Going by the excellent site that Steve_JT listed above https://asahelena.wixsite.com/militarybuttons (which I have used several times and strongly recommend) I assume you know the ID of the "14" button. The 14th was the Bedfordshire Regt of Foot until 1809 when it changed to the Buckinghamshire. This example has a date of C1790-1800, although this design style remained in use until 1838.

While the Bucks Yeomanry button definitely dates from at least 1803 to 1820, and probably worn prior to 1801 as well.


By looking at the DESIGN I prefer the idea of Oxgirls button being a Kings Own Militia Royal Bucks button to the alternative Worcestershire Regiment.

But the problem is the text.
For it to be the local Kings Own Militia Royal Bucks the text should be "Kings own militia"
But Oxgirl says its "Honi soit qui mal y pense"

I know that due to lockdown Specsavers have been shut but that is heck of a difference.

Evan
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Oxgirl
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Saffron wrote: Thu Apr 01, 2021 8:06 pm A nice selection there Stanslad, well found.

Going by the excellent site that Steve_JT listed above https://asahelena.wixsite.com/militarybuttons (which I have used several times and strongly recommend) I assume you know the ID of the "14" button. The 14th was the Bedfordshire Regt of Foot until 1809 when it changed to the Buckinghamshire. This example has a date of C1790-1800, although this design style remained in use until 1838.

While the Bucks Yeomanry button definitely dates from at least 1803 to 1820, and probably worn prior to 1801 as well.


By looking at the DESIGN I prefer the idea of Oxgirls button being a Kings Own Militia Royal Bucks button to the alternative Worcestershire Regiment.

But the problem is the text.
For it to be the local Kings Own Militia Royal Bucks the text should be "Kings own militia"
But Oxgirl says its "Honi soit qui mal y pense"

I know that due to lockdown Specsavers have been shut but that is heck of a difference.

Evan
I think I do need to go to Specsavers :shock: The writing is hard to read so I think I may have projected a bit :oops:

Brilliant help Clint thank you! Looks like a Royal Bucks one. I can try and date in now :D
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stanslad
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Oxgirl wrote: Thu Apr 01, 2021 9:08 pm I think I do need to go to Specsavers :shock: The writing is hard to read so I think I may have projected a bit :oops:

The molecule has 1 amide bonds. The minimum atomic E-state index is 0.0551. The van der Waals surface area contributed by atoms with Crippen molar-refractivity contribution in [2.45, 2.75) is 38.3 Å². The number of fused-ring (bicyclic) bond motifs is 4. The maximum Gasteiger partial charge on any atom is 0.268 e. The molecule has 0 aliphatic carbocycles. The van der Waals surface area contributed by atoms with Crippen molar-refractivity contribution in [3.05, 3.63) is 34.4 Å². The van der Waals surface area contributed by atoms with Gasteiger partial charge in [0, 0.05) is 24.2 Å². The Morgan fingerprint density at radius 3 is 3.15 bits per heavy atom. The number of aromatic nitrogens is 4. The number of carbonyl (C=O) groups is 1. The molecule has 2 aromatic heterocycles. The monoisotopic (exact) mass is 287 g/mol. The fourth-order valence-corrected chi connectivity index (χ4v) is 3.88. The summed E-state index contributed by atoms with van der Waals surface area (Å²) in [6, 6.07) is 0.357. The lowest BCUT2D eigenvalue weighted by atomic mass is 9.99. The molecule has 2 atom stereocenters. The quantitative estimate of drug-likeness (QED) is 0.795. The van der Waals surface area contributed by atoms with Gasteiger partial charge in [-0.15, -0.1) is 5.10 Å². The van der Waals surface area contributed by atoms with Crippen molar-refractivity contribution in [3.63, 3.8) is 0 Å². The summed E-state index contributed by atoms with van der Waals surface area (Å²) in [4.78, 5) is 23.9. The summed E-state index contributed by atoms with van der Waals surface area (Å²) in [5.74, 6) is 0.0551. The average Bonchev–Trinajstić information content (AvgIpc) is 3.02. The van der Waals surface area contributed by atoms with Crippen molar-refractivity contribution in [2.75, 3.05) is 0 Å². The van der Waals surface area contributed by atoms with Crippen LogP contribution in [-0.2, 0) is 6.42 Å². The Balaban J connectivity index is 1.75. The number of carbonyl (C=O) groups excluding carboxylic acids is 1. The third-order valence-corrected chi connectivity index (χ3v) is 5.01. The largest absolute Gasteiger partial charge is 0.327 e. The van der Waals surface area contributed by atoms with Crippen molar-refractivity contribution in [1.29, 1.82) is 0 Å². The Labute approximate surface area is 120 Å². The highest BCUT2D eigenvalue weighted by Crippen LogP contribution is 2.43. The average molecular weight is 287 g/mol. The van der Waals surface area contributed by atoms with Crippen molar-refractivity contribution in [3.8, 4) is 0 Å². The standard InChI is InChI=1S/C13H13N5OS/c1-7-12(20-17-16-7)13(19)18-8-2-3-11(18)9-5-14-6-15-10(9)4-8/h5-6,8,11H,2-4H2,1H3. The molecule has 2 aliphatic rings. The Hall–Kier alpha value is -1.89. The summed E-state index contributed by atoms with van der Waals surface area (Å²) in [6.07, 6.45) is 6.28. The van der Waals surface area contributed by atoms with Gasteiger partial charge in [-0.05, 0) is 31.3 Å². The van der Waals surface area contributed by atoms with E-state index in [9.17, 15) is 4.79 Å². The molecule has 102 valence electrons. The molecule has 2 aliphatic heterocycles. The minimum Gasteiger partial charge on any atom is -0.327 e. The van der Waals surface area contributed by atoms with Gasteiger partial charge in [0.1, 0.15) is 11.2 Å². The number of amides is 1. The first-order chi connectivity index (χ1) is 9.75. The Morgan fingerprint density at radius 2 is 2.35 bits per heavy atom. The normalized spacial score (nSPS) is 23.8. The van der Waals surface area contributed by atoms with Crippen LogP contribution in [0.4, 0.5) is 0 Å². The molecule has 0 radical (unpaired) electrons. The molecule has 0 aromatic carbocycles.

Brilliant help Clint thank you! Looks like a Royal Bucks one. I can try and date in now :D
The buttons in my photo are the ones on the military button website that Steve recommended, Mick (Yeti) sent them on to the site after I asked for help about them after I dug them on that other forum years ago.
So the site would have dated them along with the Bicester volunteers buttons I found also.
Clint :thumbsup:
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Easylife
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stanslad wrote: Thu Apr 01, 2021 10:21 pm So the site would have dated them.
They say 1820 - 1855 by the front design. But I guess is likely 1820's by the makers back stamp. :thumbsup:
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Oxgirl
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Well after a bit more research it seems pewter buttons were used pretty much throughout the 19th century. This one seems to be one from the 1830s if the ENGLISH MILITIA REGIMENTS, 1757-1935: THEIR BADGES AND BUTTONS
H. G. Parkyn
is to be believed.
7F506262-C2C9-4803-89D7-42E33093664B.jpeg
You have all been brilliant, thank you :Luv Ya:
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Saffron
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Oxgirl wrote: Fri Apr 02, 2021 12:15 am Well after a bit more research it seems pewter buttons were used pretty much throughout the 19th century. This one seems to be one from the 1830s if the ENGLISH MILITIA REGIMENTS, 1757-1935: THEIR BADGES AND BUTTONS
H. G. Parkyn
is to be believed.

7F506262-C2C9-4803-89D7-42E33093664B.jpeg

You have all been brilliant, thank you :Luv Ya:
It just did not look quite right for my local Worcestershire Regiment, well done to Stanslad he pointed us in the right direction.

Interesting that the item says the buttons of the 1800 period bore the Royal Cypher within the Garter and motto "Honi soit qui mal y pense".
While the latter versions had the Lion of England within a crowned circle inscribed with the title of the Regiment.

So if Oxgirl has avoided an appointment at Specsavers (other opticians are available) and is correct about the motto "Honi soit qui mal y pense" which is on the early buttons this seems to be a "change over" period button as it has the Lion of England in the centre which is the latter version.

Evan